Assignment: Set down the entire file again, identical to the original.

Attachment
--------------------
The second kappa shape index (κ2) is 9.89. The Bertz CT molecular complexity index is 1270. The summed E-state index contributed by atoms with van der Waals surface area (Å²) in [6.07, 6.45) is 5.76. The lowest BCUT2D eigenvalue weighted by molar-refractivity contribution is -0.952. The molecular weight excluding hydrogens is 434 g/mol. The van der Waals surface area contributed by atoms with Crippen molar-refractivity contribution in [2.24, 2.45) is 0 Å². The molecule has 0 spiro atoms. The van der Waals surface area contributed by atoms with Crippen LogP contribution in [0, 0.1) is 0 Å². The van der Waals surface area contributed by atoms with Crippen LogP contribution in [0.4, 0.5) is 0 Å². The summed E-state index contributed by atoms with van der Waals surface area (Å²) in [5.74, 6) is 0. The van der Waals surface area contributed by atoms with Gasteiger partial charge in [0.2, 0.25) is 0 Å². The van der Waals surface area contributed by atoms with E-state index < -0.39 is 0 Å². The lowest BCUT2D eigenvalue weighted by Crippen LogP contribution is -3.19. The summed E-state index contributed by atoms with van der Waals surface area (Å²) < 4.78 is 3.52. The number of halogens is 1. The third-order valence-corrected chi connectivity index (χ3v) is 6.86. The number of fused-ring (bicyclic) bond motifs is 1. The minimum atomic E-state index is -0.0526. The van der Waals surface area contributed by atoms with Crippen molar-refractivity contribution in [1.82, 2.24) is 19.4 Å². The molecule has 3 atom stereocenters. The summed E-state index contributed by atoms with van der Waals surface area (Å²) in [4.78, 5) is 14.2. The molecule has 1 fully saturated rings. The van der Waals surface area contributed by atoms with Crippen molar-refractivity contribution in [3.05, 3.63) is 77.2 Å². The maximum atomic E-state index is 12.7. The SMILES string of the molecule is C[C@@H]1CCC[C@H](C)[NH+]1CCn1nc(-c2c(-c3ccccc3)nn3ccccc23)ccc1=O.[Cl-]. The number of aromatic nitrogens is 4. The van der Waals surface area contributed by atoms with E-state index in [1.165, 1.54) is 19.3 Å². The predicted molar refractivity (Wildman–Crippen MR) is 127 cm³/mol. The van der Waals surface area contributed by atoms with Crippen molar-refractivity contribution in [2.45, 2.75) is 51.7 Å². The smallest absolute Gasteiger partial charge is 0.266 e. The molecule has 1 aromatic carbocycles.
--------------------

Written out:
The second kappa shape index (κ2) is 9.89. The Bertz CT molecular complexity index is 1270. The summed E-state index contributed by atoms with van der Waals surface area (Å²) in [6.07, 6.45) is 5.76. The lowest BCUT2D eigenvalue weighted by molar-refractivity contribution is -0.952. The molecular weight excluding hydrogens is 434 g/mol. The van der Waals surface area contributed by atoms with Crippen molar-refractivity contribution in [2.24, 2.45) is 0 Å². The molecule has 0 spiro atoms. The van der Waals surface area contributed by atoms with Crippen LogP contribution in [0, 0.1) is 0 Å². The van der Waals surface area contributed by atoms with Crippen LogP contribution in [0.4, 0.5) is 0 Å². The summed E-state index contributed by atoms with van der Waals surface area (Å²) in [5.74, 6) is 0. The van der Waals surface area contributed by atoms with Gasteiger partial charge in [0.2, 0.25) is 0 Å². The van der Waals surface area contributed by atoms with E-state index < -0.39 is 0 Å². The lowest BCUT2D eigenvalue weighted by Crippen LogP contribution is -3.19. The summed E-state index contributed by atoms with van der Waals surface area (Å²) < 4.78 is 3.52. The number of halogens is 1. The third-order valence-corrected chi connectivity index (χ3v) is 6.86. The number of fused-ring (bicyclic) bond motifs is 1. The minimum atomic E-state index is -0.0526. The van der Waals surface area contributed by atoms with Crippen molar-refractivity contribution in [1.82, 2.24) is 19.4 Å². The molecule has 3 atom stereocenters. The summed E-state index contributed by atoms with van der Waals surface area (Å²) in [4.78, 5) is 14.2. The molecule has 1 fully saturated rings. The van der Waals surface area contributed by atoms with Crippen molar-refractivity contribution in [3.05, 3.63) is 77.2 Å². The maximum atomic E-state index is 12.7. The SMILES string of the molecule is C[C@@H]1CCC[C@H](C)[NH+]1CCn1nc(-c2c(-c3ccccc3)nn3ccccc23)ccc1=O.[Cl-]. The number of aromatic nitrogens is 4. The van der Waals surface area contributed by atoms with E-state index in [1.165, 1.54) is 19.3 Å². The predicted molar refractivity (Wildman–Crippen MR) is 127 cm³/mol. The van der Waals surface area contributed by atoms with Crippen molar-refractivity contribution in [2.45, 2.75) is 51.7 Å². The smallest absolute Gasteiger partial charge is 0.266 e. The molecule has 1 aromatic carbocycles.